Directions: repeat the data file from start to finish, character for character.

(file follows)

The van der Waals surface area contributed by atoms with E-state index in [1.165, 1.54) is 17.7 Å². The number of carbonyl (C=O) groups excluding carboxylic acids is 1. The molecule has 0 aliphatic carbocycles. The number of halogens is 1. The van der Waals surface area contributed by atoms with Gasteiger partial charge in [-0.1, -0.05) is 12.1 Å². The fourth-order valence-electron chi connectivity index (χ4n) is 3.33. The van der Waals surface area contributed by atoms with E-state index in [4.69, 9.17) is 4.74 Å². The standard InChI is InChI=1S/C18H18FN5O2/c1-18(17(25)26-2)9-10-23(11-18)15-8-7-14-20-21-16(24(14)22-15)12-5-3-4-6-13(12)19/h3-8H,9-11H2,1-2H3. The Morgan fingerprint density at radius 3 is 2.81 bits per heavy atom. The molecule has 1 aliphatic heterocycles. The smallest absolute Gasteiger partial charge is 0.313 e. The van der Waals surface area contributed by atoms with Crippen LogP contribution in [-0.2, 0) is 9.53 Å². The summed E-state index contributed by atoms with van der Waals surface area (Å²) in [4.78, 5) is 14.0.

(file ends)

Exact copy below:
The van der Waals surface area contributed by atoms with E-state index in [1.165, 1.54) is 17.7 Å². The number of carbonyl (C=O) groups excluding carboxylic acids is 1. The molecule has 0 aliphatic carbocycles. The number of halogens is 1. The van der Waals surface area contributed by atoms with Gasteiger partial charge in [-0.1, -0.05) is 12.1 Å². The fourth-order valence-electron chi connectivity index (χ4n) is 3.33. The van der Waals surface area contributed by atoms with E-state index in [4.69, 9.17) is 4.74 Å². The standard InChI is InChI=1S/C18H18FN5O2/c1-18(17(25)26-2)9-10-23(11-18)15-8-7-14-20-21-16(24(14)22-15)12-5-3-4-6-13(12)19/h3-8H,9-11H2,1-2H3. The Morgan fingerprint density at radius 3 is 2.81 bits per heavy atom. The molecule has 1 aliphatic heterocycles. The smallest absolute Gasteiger partial charge is 0.313 e. The van der Waals surface area contributed by atoms with Crippen LogP contribution in [-0.2, 0) is 9.53 Å². The summed E-state index contributed by atoms with van der Waals surface area (Å²) in [4.78, 5) is 14.0.